Psych Sunday’s: “Overcoming Fear”

Hello there, we are back with another Psych Sunday post and people really enjoyed the last one (as much as I did writing it). Therefore, in today’s topic we are going to be talking about whether we can “recondition the brain to overcome fear” (of course check out the article on Science Daily which first spoke about this topic).

Firstly, the article states that “fear related disorders affect around one in 14 people”. This is quite a lot, and I know that we all have felt fear at some point in our lives but just not to the extreme as those with the disorders might feel. For example, I am absolutely terrified of spiders, and I literally cannot be in the same room until someone has got rid of it. But I wouldn’t say I have a disorder.

Nevertheless, one approach that is common to treat those with fear related disorders is to undergo aversion therapy. Most of us have probably heard of this therapy and also probably have seen many programmes on TV about it. Basically it is designed to cause the patient to be exposed to the thing that they fear, which over time should condition them to see that it shouldn’t be something to be scared of. Now I know what you are thinking that this sounds absolutely horrible, and this is why a lot of people don’t do it.

That is where this current research comes into it, because a team of NeuroScientists have suggested that there is a way of unconsciously removing a “fear memory” from our brain. Now this sounds a lot better, I mean if I could remove my fear of spiders without actually having to deal with spiders in the process I think I would.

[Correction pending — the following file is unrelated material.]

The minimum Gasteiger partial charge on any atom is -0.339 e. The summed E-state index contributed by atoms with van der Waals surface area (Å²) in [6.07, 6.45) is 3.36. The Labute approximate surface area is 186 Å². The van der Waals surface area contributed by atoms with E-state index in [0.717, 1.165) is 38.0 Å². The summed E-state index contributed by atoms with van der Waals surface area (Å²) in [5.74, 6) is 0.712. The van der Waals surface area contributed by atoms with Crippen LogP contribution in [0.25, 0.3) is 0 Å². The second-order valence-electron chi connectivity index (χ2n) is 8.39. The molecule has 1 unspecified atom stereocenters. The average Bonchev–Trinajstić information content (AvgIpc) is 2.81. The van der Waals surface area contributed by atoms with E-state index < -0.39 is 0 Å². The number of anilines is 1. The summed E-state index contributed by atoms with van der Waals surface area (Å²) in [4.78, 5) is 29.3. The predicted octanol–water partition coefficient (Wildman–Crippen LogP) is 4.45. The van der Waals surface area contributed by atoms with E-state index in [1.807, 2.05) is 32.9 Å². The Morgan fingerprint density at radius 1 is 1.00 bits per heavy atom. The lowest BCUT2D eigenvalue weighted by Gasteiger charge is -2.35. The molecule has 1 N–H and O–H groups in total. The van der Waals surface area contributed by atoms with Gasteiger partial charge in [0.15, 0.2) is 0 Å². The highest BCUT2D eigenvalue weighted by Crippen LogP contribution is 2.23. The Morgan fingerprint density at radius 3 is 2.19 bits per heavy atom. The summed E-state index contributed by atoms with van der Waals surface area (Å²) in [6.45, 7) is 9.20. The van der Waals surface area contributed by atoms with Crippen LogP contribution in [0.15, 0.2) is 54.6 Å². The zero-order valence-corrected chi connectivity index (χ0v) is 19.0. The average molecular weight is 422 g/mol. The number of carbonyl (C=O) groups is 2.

As the article states the team used a method called “Decoded Neurofeedback”, which used brain scanning to monitor activity in the brain. Thus, identifying the patterns of activity that resembled specific fears in the memory.

The article states that in the experiment a fear memory was created by administering a brief electric shock when they saw a certain image, and then once this was detected the researchers would then overwrite this fear by giving them a reward. This was repeated over three days, and as the article argues by connecting the brain activity to the electric shock and this with a small reward, the researchers wanted to override the fear memory. Therefore, as the researchers argued that the initial memory of receiving that “shock” was being re-programmed to “predict something positive instead”.

The participants were then shown (and it was monitored again) the images that were previously associated with the shocks. Interestingly there was no “fear response”. Thus, they concluded that they were able to reduce the fear memory without the participants ever consciously experiencing the fear memory (like the aversion therapy).

This research is great in order for better treatments for those that have fear related disorders, and hopefully this will encourage it to go on trial and be tested for real. Additionally, as the article suggests this could be better than drug-related approaches or the aversion therapy as people would not have to go through what they fear in order to over-come it. But we would need further research to confirm that.

You can read the research here if you are interested.

What do you think about this potential “new treatment”?

Thanks for reading! I really enjoy these posts because I love psychology, and I am always on the look-out for new articles I can talk about. If you enjoyed give a like, comment and follow for more posts! 💚Also thank you all for the continuous support, it makes me so happy and I just want to send you all my love, you are all the best!🥰💚

Gemma xx







Author: gemmaajaynee

24 year old just wanting to write with her spare time.

14 thoughts

  1. This is such an interesting and thought provoking post, thank you for sharing. I was terrified of dogs as a kid after a bad incident and my parents bought a dog for the exact reason stated, to get me over my fear. It worked after a lot of tears but definitely not a pleasant memory. xx

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